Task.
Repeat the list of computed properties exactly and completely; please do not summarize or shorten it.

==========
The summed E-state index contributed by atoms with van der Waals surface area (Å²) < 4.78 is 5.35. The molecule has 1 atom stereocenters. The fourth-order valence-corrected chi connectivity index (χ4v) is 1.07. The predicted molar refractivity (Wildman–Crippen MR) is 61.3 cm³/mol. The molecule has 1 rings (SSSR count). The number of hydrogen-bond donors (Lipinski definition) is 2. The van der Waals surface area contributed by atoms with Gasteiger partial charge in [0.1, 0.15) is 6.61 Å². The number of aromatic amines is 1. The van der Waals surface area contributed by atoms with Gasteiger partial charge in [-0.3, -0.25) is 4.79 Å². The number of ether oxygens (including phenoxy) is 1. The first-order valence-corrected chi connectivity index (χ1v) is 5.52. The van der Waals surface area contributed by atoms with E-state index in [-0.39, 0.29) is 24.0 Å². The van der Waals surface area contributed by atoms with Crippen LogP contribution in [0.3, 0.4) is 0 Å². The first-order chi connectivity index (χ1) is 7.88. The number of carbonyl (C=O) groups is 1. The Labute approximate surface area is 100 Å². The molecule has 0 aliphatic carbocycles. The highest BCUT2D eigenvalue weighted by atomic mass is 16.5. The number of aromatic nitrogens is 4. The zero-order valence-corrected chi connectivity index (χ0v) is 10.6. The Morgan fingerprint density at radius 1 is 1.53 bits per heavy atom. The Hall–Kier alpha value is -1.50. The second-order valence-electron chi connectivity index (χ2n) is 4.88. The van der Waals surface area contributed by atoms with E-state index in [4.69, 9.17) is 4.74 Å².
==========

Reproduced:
The summed E-state index contributed by atoms with van der Waals surface area (Å²) < 4.78 is 5.35. The molecule has 1 atom stereocenters. The fourth-order valence-corrected chi connectivity index (χ4v) is 1.07. The predicted molar refractivity (Wildman–Crippen MR) is 61.3 cm³/mol. The molecule has 1 rings (SSSR count). The number of hydrogen-bond donors (Lipinski definition) is 2. The van der Waals surface area contributed by atoms with Gasteiger partial charge in [0.1, 0.15) is 6.61 Å². The number of aromatic amines is 1. The van der Waals surface area contributed by atoms with Gasteiger partial charge in [-0.3, -0.25) is 4.79 Å². The number of ether oxygens (including phenoxy) is 1. The first-order valence-corrected chi connectivity index (χ1v) is 5.52. The van der Waals surface area contributed by atoms with E-state index in [-0.39, 0.29) is 24.0 Å². The van der Waals surface area contributed by atoms with Crippen LogP contribution in [0.3, 0.4) is 0 Å². The first-order chi connectivity index (χ1) is 7.88. The number of carbonyl (C=O) groups is 1. The Labute approximate surface area is 100 Å². The molecule has 0 aliphatic carbocycles. The highest BCUT2D eigenvalue weighted by atomic mass is 16.5. The number of aromatic nitrogens is 4. The zero-order valence-corrected chi connectivity index (χ0v) is 10.6. The Morgan fingerprint density at radius 1 is 1.53 bits per heavy atom. The Hall–Kier alpha value is -1.50. The second-order valence-electron chi connectivity index (χ2n) is 4.88. The van der Waals surface area contributed by atoms with E-state index in [4.69, 9.17) is 4.74 Å².